Review: ‘Maleficent: Mistress of Evil’ sleepy version of original |

Review: ‘Maleficent: Mistress of Evil’ sleepy version of original

Associated Press
Actress Angelina Jolie poses for photographers at the photo call for the film ‘Maleficent Mistress of Evil’ in London.

Director Robert Stromberg’s 2014 take on “Sleeping Beauty” with “Maleficent” entertained through a fresh look at the familiar fairy tale and with a story that showed the power of love can be found even with the darkest of hearts. This was all delivered through one of the most endearing performances of Angelina Jolie’s career as she took on Maleficent.

Jolie reprises her role in “Maleficent: Mistress of Evil.” But except for an on-target performance by the film’s star and stunning cinematography by Henry Braham (“Guardians of the Galaxy Vol. 2”), the sequel ends up a muddled mess, mostly manifested through melodramatic acting and a mangled script. Jolie and the production’s look are the only things memorable.

At the heart of the original film was the story of how the wicked master of the Moors puts a sleeping spell on young princess Aurora (Elle Fanning). That’s where the production took a left turn, as Maleficent developed motherly feelings for Aurora and her character became a twisted version of what a fairy godmother is supposed to be.

The sequel has an older Aurora reigning over all the creatures that live in the forest. She’s found time to fall in love with Prince Phillip (Harris Dickinson), who lives on the more affluent side of the river. The news they plan to wed upsets Maleficent, but she’s willing to let the union happen so Aurora will be happy. All she has to do is get through a meeting with her future in-laws, including the manipulative Queen Ingrith (Michelle Pfeiffer). She sees the wedding as less a matter of love but more of a way to wipe out the creatures of the woods.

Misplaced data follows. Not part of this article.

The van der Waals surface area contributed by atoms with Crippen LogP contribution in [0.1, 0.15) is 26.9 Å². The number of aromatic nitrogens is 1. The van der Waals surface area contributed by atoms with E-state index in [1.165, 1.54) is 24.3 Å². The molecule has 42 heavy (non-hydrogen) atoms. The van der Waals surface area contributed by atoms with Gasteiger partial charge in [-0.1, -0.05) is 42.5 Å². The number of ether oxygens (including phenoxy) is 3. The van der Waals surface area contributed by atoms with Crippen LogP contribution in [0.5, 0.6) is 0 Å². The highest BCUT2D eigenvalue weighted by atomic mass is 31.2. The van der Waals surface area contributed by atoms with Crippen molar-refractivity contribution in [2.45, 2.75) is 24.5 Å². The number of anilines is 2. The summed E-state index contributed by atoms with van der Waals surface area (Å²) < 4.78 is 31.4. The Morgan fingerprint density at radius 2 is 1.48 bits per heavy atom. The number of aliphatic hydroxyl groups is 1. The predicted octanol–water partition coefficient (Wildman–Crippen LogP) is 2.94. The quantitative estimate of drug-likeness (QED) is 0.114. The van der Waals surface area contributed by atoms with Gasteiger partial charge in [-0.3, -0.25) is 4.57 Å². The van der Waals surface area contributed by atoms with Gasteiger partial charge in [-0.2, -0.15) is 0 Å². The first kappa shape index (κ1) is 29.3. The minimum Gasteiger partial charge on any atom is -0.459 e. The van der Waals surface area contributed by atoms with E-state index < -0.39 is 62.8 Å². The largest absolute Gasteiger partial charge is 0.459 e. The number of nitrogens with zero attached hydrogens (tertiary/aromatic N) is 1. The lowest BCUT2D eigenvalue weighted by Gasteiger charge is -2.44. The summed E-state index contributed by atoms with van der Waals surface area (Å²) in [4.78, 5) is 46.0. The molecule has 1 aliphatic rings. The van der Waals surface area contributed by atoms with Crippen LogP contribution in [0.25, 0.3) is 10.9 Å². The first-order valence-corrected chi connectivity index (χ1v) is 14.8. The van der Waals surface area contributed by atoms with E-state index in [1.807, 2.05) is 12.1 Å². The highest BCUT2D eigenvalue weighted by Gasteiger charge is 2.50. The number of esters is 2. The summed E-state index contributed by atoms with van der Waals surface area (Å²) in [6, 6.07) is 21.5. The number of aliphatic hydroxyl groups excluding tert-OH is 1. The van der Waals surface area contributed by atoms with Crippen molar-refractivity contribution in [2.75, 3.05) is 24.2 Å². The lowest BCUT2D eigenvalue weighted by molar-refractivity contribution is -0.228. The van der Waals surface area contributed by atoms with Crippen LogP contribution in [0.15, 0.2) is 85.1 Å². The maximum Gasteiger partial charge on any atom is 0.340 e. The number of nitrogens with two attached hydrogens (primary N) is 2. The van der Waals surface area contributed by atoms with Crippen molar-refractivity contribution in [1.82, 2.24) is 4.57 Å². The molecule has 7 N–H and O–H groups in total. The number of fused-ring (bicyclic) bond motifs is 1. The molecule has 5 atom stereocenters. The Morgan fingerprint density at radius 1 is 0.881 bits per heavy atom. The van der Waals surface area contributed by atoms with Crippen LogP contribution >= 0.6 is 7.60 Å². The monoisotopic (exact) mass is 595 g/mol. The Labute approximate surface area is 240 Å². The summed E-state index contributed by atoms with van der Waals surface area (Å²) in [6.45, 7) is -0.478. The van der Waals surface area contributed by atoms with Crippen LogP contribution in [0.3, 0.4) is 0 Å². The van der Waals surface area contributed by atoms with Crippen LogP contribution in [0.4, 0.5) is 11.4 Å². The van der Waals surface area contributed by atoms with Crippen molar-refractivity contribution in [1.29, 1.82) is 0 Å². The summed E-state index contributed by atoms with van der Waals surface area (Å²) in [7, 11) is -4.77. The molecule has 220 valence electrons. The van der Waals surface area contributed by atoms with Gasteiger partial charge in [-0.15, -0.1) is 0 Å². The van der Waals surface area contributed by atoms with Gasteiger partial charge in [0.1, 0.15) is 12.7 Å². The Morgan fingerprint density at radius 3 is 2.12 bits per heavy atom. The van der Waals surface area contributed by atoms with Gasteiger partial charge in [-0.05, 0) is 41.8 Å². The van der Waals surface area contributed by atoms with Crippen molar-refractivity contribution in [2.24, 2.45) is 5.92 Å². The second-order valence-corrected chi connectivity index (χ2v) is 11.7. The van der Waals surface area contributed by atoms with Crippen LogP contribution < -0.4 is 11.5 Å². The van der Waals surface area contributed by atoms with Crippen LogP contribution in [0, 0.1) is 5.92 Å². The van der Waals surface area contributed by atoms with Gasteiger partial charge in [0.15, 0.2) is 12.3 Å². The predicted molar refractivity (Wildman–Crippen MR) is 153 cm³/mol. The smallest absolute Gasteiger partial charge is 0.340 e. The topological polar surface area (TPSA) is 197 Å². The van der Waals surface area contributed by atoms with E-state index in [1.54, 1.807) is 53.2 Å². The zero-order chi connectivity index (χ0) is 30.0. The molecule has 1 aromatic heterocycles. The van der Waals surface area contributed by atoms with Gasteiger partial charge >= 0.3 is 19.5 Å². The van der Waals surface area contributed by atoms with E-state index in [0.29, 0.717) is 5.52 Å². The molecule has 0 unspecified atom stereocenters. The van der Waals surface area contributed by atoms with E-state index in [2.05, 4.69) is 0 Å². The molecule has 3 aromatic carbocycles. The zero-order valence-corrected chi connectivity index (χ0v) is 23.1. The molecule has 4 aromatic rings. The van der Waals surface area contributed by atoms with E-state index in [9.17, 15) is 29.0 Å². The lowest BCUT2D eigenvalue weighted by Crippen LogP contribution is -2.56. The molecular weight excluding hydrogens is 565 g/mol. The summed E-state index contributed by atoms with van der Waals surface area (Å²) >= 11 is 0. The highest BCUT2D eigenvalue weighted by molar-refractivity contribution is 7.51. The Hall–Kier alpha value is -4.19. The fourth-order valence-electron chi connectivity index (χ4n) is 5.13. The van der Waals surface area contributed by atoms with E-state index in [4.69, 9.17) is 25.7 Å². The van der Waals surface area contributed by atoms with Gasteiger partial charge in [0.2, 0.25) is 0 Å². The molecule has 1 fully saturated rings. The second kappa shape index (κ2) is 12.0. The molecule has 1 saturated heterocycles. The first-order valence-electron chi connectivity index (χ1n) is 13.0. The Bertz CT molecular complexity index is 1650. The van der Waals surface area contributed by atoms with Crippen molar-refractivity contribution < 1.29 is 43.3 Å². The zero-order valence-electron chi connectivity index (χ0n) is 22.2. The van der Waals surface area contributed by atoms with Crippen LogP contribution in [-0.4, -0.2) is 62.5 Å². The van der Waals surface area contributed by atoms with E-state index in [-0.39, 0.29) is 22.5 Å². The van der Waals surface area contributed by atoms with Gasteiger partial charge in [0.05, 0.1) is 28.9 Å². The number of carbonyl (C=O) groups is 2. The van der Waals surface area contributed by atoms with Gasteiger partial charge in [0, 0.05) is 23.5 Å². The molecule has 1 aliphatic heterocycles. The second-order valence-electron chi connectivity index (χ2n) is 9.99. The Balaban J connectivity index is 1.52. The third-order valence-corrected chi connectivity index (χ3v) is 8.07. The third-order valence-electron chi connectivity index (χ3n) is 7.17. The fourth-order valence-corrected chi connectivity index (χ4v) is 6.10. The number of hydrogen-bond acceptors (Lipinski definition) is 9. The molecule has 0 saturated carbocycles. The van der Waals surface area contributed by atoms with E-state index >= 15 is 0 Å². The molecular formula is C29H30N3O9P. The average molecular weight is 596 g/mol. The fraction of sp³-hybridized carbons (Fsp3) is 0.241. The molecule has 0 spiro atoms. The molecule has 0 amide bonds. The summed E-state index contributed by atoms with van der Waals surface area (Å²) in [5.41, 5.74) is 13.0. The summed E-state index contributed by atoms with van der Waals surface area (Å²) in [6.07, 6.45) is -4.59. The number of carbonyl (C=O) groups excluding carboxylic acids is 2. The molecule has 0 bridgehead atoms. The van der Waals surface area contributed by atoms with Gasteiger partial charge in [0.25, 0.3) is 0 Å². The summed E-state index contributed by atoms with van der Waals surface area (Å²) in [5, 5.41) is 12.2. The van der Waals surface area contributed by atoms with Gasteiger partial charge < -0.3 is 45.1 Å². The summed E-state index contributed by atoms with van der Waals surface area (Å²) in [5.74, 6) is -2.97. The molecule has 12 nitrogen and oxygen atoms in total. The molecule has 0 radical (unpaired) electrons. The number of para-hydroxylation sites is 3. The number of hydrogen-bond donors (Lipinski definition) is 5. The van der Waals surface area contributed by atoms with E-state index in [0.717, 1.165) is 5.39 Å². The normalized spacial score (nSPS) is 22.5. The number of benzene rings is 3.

The screenplay by Linda Woolverton, Micah Fitzerman-Blue and Noah Harpster pales in comparison to the original film. Instead of a beautiful story about love and redemption, the sequel is nothing more than a tale about awful in-laws. In this case, awful means someone willing to murder thousands of creatures for personal gain. That’s interesting, but even with Pfeiffer doing her best evil work since Catwoman, the story never reaches any serious emotional levels.

And the script is loaded with sloppy writing. The film establishes that Maleficent isn’t one of a kind, but there is a whole species of fliers who have been living in secrecy to survive. It’s established that no one in the castle was aware of the group, but when it comes time to go to war with them, the entire castle’s defenses have been designed to fight the opponents from the skies.

There’s also confused writing as to why Ingrith is so determined to wipe out the creatures. It has something to do with being poor as a child, but she’s living in a castle where things appear to be going extremely well. Even the way the creatures act has to be ignored in an overly melodramatic scene where they are in danger but can’t seem to escape a pretty flimsy trap that includes a mad organ player. And the big moment where justice is done is played with a corniness that ends the movie on a flat note.